The Number Ones: The Doors’ “Light My Fire”

THIS ARTICLE WAS WRITTEN BY TOM BREIHAN AND PUBLISHED BY STEREOGUM ON OCTOBER 16, 2018.

In The Number Ones, I’m reviewing every single #1 single in the history of the Billboard Hot 100, starting with the chart’s beginning, in 1958, and working my way up into the present.

The Doors – “Light My Fire”

They’ve been a favorite critical target for generations, but the Doors were, at the very least, an important band. They taught people. Prog and metal learned from the band’s self-important sprawl. Goth learned from Jim Morrison’s romantic hedonism and theatrical darkness. Punk learned from his negate-everything nihilism. And the band’s dank dread helped usher out the era of flowery psychedelia—one that had just taken root when the band first found its way to #1 on July 29, 1967.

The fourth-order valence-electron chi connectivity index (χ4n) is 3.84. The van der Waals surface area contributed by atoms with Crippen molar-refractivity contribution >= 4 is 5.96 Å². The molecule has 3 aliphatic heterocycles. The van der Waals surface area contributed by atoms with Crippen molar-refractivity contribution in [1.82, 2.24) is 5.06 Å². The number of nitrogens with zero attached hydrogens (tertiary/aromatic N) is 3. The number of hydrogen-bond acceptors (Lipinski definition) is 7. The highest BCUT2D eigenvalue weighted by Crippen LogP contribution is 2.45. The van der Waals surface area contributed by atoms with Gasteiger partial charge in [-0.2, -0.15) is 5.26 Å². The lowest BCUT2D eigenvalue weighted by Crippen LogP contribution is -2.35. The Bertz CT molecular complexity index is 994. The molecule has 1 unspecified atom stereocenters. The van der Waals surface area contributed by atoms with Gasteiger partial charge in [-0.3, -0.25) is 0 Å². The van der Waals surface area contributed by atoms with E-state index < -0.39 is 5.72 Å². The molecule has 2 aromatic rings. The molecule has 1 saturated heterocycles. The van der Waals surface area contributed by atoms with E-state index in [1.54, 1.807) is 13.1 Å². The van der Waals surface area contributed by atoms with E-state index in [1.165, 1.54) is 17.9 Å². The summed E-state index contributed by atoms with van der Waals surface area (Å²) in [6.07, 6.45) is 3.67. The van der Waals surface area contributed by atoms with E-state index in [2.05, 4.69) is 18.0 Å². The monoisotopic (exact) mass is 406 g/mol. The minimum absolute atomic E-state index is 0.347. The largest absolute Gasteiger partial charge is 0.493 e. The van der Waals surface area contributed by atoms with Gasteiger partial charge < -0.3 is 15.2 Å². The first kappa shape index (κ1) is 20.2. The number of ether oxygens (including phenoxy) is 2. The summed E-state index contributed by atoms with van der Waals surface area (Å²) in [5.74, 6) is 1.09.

From a certain perspective, though, the Doors’ greatest feat wasn’t in all the people they influenced or in the tides they changed. It was in how they became pop stars in the first place. This was not a foregone conclusion. Consider, for example, the Stooges, another Elektra Records hard-rock band with an experimental bent, a guttural fuck-everything point of view, an apocalyptic sense of doom, and a photogenic desperado out front. Both bands were out there on the road, with their brains squirming like toads, around the same time. Both were hugely influential. But the Doors were almost instantly huge, and the Stooges couldn’t get arrested.

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